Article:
Main Street investors have not bought into the rally even though some indicators are looking up. Labor reports are better, economic momentum is evident and the earnings picture is healthy, reports CNBC on Yahoo Finance.
The rally has been spurred on by the big hedge funds and institutional investors that have access to large chunks of capital. As more small investors begin to follow, and trickle back into the equity markets, the effect should be a longer, more sustained recovery within the S&P 500.[S&P 500 Poised For Highest Level Level Since 2008.]
The S&P 500 is hovering around the 1,333 mark, which it has not broken through since mid-February, says Angela Moon for Reuters. With earnings season looming, analysts are looking for the famous index to break through the resistance to 1400 by mid-May. As of last Friday, the S&P 500 recorded its best two-week period since December. Look for earnings reports next week, which will give a better picture of the vigor in the markets.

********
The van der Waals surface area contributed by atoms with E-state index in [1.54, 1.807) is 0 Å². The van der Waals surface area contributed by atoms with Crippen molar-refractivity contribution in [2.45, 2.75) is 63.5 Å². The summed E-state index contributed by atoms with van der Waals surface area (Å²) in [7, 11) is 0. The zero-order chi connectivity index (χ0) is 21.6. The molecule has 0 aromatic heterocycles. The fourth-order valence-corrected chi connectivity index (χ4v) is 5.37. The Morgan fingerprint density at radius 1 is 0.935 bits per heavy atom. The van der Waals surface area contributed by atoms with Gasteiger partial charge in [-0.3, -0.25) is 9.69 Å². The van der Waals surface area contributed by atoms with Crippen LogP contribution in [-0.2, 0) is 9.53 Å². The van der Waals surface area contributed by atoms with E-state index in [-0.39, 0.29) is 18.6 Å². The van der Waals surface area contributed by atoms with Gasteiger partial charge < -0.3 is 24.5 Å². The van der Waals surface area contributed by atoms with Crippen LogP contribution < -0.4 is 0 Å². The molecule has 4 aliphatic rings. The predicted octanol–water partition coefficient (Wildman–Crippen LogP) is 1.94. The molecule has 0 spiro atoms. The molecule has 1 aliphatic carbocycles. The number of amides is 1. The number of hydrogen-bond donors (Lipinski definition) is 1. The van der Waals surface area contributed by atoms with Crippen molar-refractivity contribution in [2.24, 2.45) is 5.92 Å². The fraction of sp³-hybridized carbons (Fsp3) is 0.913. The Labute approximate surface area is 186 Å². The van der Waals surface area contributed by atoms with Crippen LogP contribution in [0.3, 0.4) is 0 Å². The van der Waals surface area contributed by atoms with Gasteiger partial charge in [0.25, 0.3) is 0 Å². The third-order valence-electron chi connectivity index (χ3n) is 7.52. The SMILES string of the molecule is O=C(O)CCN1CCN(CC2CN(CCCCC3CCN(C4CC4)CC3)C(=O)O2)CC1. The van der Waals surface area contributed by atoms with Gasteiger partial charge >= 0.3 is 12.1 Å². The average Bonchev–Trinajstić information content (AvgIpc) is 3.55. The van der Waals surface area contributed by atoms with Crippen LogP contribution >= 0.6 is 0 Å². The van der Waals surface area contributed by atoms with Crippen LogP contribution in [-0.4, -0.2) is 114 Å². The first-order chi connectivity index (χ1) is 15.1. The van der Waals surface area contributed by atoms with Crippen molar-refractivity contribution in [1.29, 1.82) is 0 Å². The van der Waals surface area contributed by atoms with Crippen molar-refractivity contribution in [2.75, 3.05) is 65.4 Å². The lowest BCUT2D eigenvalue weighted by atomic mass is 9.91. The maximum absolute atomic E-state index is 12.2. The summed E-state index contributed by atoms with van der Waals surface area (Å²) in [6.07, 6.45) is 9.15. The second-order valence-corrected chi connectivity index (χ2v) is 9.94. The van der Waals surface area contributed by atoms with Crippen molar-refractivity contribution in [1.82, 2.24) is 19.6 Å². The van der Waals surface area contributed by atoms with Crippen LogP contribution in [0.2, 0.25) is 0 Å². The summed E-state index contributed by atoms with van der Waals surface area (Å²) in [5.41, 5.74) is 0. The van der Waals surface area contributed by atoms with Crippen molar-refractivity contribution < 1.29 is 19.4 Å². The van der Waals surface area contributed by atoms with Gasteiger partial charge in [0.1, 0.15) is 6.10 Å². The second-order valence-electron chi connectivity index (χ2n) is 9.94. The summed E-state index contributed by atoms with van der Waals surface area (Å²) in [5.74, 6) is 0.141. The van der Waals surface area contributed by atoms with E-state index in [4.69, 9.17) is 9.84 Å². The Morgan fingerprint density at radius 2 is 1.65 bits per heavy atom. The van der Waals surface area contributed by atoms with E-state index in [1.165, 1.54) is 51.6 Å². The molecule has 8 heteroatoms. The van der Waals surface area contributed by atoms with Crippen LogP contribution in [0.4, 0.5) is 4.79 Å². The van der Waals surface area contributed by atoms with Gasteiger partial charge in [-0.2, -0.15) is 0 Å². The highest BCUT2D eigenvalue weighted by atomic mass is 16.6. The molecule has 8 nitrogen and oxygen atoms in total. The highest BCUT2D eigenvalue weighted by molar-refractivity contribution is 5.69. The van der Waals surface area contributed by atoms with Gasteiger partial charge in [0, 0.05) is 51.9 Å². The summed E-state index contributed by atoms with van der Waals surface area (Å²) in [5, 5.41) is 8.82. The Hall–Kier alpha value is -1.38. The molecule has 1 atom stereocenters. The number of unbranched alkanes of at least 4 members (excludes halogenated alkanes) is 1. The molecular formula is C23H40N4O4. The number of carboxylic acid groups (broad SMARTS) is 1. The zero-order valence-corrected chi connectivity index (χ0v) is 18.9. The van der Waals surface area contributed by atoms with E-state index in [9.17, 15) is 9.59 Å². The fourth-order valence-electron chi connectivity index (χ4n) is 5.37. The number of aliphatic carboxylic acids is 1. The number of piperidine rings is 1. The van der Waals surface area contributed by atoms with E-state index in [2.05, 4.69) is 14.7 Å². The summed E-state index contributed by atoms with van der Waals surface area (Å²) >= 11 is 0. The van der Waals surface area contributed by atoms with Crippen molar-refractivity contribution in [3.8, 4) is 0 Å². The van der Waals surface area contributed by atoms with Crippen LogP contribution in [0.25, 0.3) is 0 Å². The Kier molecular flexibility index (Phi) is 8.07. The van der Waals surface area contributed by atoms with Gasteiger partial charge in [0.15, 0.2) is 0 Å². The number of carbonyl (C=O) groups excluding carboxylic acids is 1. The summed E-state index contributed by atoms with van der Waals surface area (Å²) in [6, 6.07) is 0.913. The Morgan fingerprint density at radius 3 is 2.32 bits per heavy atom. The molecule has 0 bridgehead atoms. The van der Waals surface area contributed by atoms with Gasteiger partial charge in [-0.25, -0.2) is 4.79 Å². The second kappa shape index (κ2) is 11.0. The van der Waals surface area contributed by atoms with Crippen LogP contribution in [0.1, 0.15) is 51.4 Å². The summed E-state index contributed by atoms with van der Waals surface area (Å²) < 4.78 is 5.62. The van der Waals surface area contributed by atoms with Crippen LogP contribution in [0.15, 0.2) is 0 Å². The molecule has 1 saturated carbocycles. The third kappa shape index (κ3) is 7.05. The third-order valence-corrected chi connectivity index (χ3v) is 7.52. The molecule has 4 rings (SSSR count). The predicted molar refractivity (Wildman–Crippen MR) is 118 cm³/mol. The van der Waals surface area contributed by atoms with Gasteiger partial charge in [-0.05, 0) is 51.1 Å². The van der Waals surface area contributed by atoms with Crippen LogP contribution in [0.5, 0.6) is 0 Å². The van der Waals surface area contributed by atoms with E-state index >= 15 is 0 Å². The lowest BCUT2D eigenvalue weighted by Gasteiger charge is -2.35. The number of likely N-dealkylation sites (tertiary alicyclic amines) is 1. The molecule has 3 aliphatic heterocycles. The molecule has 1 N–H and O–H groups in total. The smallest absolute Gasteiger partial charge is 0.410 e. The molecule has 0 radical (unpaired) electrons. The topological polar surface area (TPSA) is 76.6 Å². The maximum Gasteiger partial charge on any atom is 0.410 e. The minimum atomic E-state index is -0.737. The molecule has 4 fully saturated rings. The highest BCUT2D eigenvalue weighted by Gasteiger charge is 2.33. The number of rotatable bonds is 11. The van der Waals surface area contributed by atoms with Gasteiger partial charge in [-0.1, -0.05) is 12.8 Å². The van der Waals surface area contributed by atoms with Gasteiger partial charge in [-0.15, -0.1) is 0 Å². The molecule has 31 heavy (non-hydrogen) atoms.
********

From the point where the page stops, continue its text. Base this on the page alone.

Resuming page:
Various ETF plays on the S&P 500 include:
- SPDR S&P 500 (NYSEArca: SPY): Up 4.9% over past 3 months. It’s not only the granddaddy of all ETFs, it’s the largest ETF, period. If you want exposure to the 500 largest companies and play the economic recovery, then this fund delivers it with a competitive 0.10% expense ratio.
- iShares S&P 500 (NYSEArca: IVV): Up 4.9% over the past three months; Tracks the same index as SPY, with top holdings ranging from Exxon Mobil, 5.2%; Procter & Gamble (PG), 2.4% and General Electric, 2.2%. IVV charges less than SPY.
- Schwab U.S. Large-Cap Growth ETF (NYSEArca: SCHG): Up 5.2% over past three months; Schwab’s large-cap ETF comes in with an expense ratio of 0.13%. It also gives almost the same level of exposure to large-caps that SPY does, with 432 holdings.
- Rydex S&P Equal Weight ETF (NYSEArca: RSP) Up 6.6% over past three months; RSP has nearly identical holdings to the S&P 500, but gives an equal weighting to each individual stock, 0.20% to each of the 500 stocks. In periods where small-caps are outperforming – generally in recoveries – this strategy can be favored.
Tisha Guerrero contributed to this article.